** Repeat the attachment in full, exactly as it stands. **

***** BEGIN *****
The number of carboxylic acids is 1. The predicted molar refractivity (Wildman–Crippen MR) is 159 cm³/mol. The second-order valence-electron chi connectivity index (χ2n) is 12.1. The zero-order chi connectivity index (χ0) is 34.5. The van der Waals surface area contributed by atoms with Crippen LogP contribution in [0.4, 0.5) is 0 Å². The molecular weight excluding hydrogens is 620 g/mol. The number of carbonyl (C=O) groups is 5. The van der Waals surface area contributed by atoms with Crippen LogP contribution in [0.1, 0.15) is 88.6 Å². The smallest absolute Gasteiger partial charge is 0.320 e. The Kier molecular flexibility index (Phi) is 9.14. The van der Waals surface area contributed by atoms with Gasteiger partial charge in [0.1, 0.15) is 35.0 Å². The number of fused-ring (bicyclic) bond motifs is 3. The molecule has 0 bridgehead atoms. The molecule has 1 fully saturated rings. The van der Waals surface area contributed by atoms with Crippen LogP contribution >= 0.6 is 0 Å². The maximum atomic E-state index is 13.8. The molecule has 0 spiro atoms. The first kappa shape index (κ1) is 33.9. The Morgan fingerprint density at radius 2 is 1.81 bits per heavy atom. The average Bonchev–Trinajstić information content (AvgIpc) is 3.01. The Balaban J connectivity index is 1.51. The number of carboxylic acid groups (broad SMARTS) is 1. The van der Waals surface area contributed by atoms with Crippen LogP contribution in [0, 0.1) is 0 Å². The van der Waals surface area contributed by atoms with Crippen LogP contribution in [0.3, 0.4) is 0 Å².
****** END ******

The number of carboxylic acids is 1. The predicted molar refractivity (Wildman–Crippen MR) is 159 cm³/mol. The second-order valence-electron chi connectivity index (χ2n) is 12.1. The zero-order chi connectivity index (χ0) is 34.5. The van der Waals surface area contributed by atoms with Crippen LogP contribution in [0.4, 0.5) is 0 Å². The molecular weight excluding hydrogens is 620 g/mol. The number of carbonyl (C=O) groups is 5. The van der Waals surface area contributed by atoms with Crippen LogP contribution in [0.1, 0.15) is 88.6 Å². The smallest absolute Gasteiger partial charge is 0.320 e. The Kier molecular flexibility index (Phi) is 9.14. The van der Waals surface area contributed by atoms with Gasteiger partial charge in [0.1, 0.15) is 35.0 Å². The number of fused-ring (bicyclic) bond motifs is 3. The molecule has 0 bridgehead atoms. The molecule has 1 fully saturated rings. The van der Waals surface area contributed by atoms with Crippen LogP contribution >= 0.6 is 0 Å². The maximum atomic E-state index is 13.8. The molecule has 0 spiro atoms. The first kappa shape index (κ1) is 33.9. The Morgan fingerprint density at radius 2 is 1.81 bits per heavy atom. The average Bonchev–Trinajstić information content (AvgIpc) is 3.01. The Balaban J connectivity index is 1.51. The number of carboxylic acid groups (broad SMARTS) is 1. The van der Waals surface area contributed by atoms with Crippen LogP contribution in [0, 0.1) is 0 Å². The van der Waals surface area contributed by atoms with Crippen LogP contribution in [0.3, 0.4) is 0 Å².